We have an Excel spreadsheet that uses a Data Connection to a SQL Server database. The database server is joined to our domain, and Windows Authentication is enabled.

Here is a sample of the connection string (with revealing info obfuscated):

APP=Microsoft Office 2010;DATABASE=DatabaseName

And the Authentication Settings are set to "Windows Authentication"

This works perfectly fine from a domain-joined / trusted machine. It doesn't even ask for credentials; it just works flawlessly when I hit Refresh.

It will work from a non-domain / un-trusted workstation, if I use SQL Authentication. But we are trying to move away from that.

Likewise, it will from a non-domain machine using Windows Authentication if I use "runas" to launch Excel with domain credentials, as follows:

runas /netonly /user:domain\user %path-to-excel%\excel.exe

However, using "runas" is a kludge, and our employees will almost certainly have issues... even if I were to create batch files to help automate it.

When launching Excel normally (without using "runas") from a non-domain machine, it gives this error when I hit Refresh:


Upon hitting OK, I have the option to un-check "Use Trusted Connection" and manually enter a user/password. I put in a valid user that would be able to connect fine from a domain-joined machine, or that worked fine using "runas". This is the error it gives with that:


At this point, I have not a clue what to do to get Excel to successfully connect with domain credentials from a non-domain machine.


  • 3
    I don't know of a situation where I'd want a device not attached to our domain to access my SQL servers. That's why we use VPNs for machines that are not permanently attached to the domain. Someone may have a better answer for you but what happens if someone's personal laptop gets stolen and they have that excel spreadsheet on their desktop? You've now opened up a potentially large security hole and whomever has that laptop now has 100% direct access to your SQL instance, even worse if it's a user with some elevated privs. VPNs usually require 2 factor authentication for this very reason. Commented Mar 26, 2015 at 18:13
  • I second Kris on this one. Once you un-check 'Use Trusted Connection' you're not going to be able to use domain creds to connect. Either have the users run a script that requires them to launch via logging into the domain, or settle for a SQL Login. VPN is the way to get around all these issues most elegantly though. Commented Mar 26, 2015 at 18:44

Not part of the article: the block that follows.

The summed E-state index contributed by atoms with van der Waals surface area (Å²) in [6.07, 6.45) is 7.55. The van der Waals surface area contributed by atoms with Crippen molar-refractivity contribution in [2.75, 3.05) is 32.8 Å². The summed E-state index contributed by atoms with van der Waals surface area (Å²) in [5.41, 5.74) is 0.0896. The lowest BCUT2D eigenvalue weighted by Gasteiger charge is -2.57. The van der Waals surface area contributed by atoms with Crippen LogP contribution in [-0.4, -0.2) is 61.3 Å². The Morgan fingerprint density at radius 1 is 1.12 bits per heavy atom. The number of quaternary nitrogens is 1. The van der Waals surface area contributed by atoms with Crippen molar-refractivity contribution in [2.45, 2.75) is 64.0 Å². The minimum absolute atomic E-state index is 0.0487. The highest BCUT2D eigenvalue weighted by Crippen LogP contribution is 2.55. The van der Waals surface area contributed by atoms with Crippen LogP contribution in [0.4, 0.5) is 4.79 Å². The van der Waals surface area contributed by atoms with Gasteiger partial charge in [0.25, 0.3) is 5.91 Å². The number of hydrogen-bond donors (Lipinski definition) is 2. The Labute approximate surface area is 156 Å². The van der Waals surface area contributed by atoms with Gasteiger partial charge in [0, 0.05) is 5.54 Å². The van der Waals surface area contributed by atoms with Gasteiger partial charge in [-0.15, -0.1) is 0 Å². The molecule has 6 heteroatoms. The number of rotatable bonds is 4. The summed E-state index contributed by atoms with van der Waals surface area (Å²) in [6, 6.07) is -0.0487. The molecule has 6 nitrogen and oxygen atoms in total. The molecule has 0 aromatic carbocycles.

• We want to use Windows auth, without saving their domain credentials, on remote/laptop users for exactly that security concern. Joining the laptops to the domain is currently not an option. VPN tunnels are used. The question remains: is it possible to get Excel to use Windows/Domain Authentication from an un-trusted (ie. non-domain) system? If so, how? Or, is Excel limited to only using inherent application rights for Windows Auth?
    – ltwally
    Commented Mar 26, 2015 at 19:40
  • If you don't want to store the credentials (Windows Credential Manager can do this) then no. However, if you are willing to store them in WCM then the answer would be yes. Commented Mar 26, 2015 at 23:21
  • @MisterMagoo I have not been successful with that method, either. Can you confirm that you have successfully used WCM to do this?
    – ltwally
    Commented Mar 26, 2015 at 23:55

2 Answers 2


Our solution ended up being ShellRunas.


By creating custom shortcuts to launch Excel using the /netonly switch, we can have them enter their domain credentials and then open the needed spreadsheets. It's not 100% transparent, but it's good enough.


You need to let SQL Server know the username and password, of the people that are going to use the database connection. However, that is risky as people leave orgs and positions change and security clearances change.

Create a dedicated READ-ONLY user (assuming no data changes required from Excel to SQL Server), in SQL Server, that has DBREADONLY priveleges to the database. Then change the credentials on your Excel data connection to refer to the single user created.

Finally, for this to work, you'll need to let Excel know that it "trusts" the SQL Connection to an external data source, via FILE -> Options etc. This last bit has to be done on every Excel on-prem installation. If Excel is running off the cloud, it gets trickier, as you'll need to setup Connectors to your database server.

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